GitHub requires auth for all binaries

You’ll see this point repeated in several places throughout the KMMBridge docs, but it is something that confuses people regularly.

GitHub Packages requires authentication for accessing files in all repos, public or private. To avoid forcing users to auth to GitHub, you’ll need to host your binaries somewhere else.

Adding the library

In Xcode, make sure you have the sample iOS project open. To add an SPM package, go to File > Add Package Dependencies... in the Xcode menu. You can usually browse for the package at that point, but depending on how many repos you have, it may be easier to copy/paste the repo URL in the top/right search bar.

Xcode Packages screenshot Xcode Packages screenshot

After finding the package, select it, leave “Dependency Rule” as “Up to Next Major Version” and “Add to Project” as “ios”.

On the next screen, make sure “ios” is selected in the “Add to Target” column:

Xcode Targets screenshot Xcode Targets screenshot

Assuming you’ve configured your auth correctly, Xcode should download the binary file, and you should be able to access your KMP code!

In Xcode, click the “Run” button, but make sure you have an iPhone simulator selected.

Xcode Run screenshot

Android Publication

You can publish both iOS and Android binaries by running the “KMMBridge Android and iOS Publish” action in the GitHub Actions panel. With our template as it is currently configured, the Xcode XCFramework binaries are attached to the GitHub release that is created, while the Android dependencies are published to GitHub packages.

Very Important: First open and change LIBRARY_VERSION to 0.1.1. Add/commit/push in git.

Now go back to the Actions tab on the GitHub repo page, and run “KMMBridge Android and iOS Publish”.

This will also take around 15 minutes, or possibly more with the additional publications.

Clone the Android Sample

Open our Android sample repo. You can either use it as a template, or clone it directly.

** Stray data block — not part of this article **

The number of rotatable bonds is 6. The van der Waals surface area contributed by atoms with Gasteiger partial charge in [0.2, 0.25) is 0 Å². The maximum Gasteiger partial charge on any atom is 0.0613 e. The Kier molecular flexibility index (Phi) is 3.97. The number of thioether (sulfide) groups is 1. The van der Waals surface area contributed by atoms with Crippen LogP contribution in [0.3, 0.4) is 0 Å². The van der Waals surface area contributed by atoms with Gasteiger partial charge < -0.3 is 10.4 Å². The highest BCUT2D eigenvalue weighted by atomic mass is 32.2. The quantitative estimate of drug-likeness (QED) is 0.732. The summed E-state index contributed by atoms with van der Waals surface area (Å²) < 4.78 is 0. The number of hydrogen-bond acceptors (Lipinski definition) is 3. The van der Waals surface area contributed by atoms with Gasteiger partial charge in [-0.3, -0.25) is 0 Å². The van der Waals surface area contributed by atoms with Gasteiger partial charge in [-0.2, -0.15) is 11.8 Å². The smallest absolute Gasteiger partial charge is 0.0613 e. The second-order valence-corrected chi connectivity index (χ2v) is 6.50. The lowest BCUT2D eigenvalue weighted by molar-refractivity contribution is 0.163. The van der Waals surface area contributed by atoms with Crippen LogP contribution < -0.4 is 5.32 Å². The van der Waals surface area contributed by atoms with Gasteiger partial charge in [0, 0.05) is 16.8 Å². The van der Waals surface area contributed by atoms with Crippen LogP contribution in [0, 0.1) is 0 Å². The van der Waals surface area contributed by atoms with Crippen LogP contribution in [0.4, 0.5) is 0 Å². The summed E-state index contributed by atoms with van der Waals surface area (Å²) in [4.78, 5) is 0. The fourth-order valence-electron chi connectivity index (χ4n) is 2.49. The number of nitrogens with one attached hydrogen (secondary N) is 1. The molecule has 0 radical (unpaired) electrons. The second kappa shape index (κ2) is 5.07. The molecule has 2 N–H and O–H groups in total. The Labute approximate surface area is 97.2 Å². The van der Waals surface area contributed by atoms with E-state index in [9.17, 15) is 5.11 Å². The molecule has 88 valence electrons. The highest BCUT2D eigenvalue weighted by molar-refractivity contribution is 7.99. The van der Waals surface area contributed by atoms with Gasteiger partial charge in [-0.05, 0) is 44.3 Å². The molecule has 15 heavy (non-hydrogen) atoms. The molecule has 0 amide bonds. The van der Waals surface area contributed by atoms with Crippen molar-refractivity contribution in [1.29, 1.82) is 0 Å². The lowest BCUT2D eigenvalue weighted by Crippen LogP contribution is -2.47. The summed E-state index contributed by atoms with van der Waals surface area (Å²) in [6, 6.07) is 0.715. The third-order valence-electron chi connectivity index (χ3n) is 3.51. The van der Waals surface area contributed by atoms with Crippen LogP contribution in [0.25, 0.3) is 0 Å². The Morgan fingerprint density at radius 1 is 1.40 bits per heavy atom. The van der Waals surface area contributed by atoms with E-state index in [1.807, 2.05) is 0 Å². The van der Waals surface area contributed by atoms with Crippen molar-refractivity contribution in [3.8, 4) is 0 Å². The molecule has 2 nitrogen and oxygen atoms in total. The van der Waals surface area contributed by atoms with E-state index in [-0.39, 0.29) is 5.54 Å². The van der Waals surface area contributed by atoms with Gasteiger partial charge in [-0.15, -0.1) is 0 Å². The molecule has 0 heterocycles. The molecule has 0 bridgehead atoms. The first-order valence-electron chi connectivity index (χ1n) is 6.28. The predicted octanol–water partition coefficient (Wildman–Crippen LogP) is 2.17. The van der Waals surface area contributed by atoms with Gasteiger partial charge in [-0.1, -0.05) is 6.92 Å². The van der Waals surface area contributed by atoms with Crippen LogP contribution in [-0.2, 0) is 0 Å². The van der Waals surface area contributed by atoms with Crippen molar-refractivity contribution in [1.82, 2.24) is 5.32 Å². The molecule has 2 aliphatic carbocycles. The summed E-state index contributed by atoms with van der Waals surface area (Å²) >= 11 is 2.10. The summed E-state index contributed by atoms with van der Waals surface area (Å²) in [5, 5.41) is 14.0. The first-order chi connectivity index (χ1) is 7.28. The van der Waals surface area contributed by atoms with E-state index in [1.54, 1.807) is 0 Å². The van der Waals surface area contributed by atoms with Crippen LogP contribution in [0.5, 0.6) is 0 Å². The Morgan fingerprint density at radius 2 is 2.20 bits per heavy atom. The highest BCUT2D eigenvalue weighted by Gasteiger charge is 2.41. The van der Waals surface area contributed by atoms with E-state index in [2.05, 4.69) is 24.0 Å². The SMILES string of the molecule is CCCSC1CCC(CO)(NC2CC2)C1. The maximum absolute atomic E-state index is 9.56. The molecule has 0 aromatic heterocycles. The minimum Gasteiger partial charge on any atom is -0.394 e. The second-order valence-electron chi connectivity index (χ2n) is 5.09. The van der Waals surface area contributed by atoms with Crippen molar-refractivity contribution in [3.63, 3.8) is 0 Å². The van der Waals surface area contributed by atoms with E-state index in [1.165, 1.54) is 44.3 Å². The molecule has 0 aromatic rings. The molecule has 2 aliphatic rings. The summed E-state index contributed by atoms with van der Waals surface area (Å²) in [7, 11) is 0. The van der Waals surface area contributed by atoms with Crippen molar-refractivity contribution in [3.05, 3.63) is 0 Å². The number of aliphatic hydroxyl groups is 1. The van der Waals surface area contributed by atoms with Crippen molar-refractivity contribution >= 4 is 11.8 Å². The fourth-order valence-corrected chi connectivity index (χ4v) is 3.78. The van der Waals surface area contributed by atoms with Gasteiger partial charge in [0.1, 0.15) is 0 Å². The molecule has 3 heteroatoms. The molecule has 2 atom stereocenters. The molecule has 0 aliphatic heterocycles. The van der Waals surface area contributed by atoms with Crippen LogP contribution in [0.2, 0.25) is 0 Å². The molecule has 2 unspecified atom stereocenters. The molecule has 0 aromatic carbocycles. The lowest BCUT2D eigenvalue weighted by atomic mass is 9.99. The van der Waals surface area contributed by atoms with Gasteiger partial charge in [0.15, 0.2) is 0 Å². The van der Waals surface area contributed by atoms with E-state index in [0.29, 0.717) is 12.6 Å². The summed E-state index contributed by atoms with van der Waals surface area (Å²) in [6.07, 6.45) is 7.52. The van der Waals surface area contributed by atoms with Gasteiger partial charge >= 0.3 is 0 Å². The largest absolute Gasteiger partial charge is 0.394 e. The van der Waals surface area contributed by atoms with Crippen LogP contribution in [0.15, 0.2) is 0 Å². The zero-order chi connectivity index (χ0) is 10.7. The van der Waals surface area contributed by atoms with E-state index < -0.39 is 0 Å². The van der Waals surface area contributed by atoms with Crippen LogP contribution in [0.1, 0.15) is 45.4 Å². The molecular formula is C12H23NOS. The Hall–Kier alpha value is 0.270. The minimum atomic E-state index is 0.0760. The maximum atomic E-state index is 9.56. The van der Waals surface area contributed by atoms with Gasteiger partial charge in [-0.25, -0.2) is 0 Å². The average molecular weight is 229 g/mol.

Add the maven repo

In the Android sample project, open settings.gradle.kts. Find dependencyResolutionManagement at line 9. Change the uri to point to your KMP library repo:

dependencyResolutionManagement {
    val GITHUB_PACKAGES_USERNAME: String by settings
    val GITHUB_PACKAGES_PASSWORD: String by settings

    repositories {
        maven {
            name = "GitHubPackages"
            url = uri("") // <-- Change this
            credentials {
                username = GITHUB_PACKAGES_USERNAME
                password = GITHUB_PACKAGES_PASSWORD

You’ll also need to supply GitHub auth info, similar to the way we did for Xcode. This is also true for public repos, for the same reasons.

Each user will need their own credentials. To do that, we reference Gradle properties in the build file. For each user, those values are set in the global Gradle properties file. Open or create ~/.gradle/ Your GitHub username is your actual username. The “password” is the PAT we created earlier:


Add the new dependencies

Open gradle/libs.versions.toml. Find sharedlib-analytics on line 66. Change sharedlib-analytics and sharedlib-breeds to match the GROUP value from your KMP library.

sharedlib-analytics = { module = "[your GROUP]:analytics-android-debug", version.ref = "sharedlib" }
sharedlib-breeds = { module = "[your GROUP]:breeds-android-debug", version.ref = "sharedlib" }

Find sharedlib = on line 24. This is the version of your KMP library. Right now, that should be set to 0.1.1, but when you make future builds, this is what you’ll update.

sharedlib = "0.1.1"

If all is configured correct, reload Gradle, and run the app!

Next Steps

The template is meant as a starting point. Rip out our sample code and add some of your own.

If you use a different CI, or need to publish to other locations, you can still use KMMBridge. It is meant to be easily extended. Be prepared, though, that any production build config can be complex, and Xcode builds are no exception. We’ve also found that the people setting up the KMP builds are usually familiar with Android and Gradle. Less so with Xcode and SPM. We would highly encourage you to recruit help from your iOS team.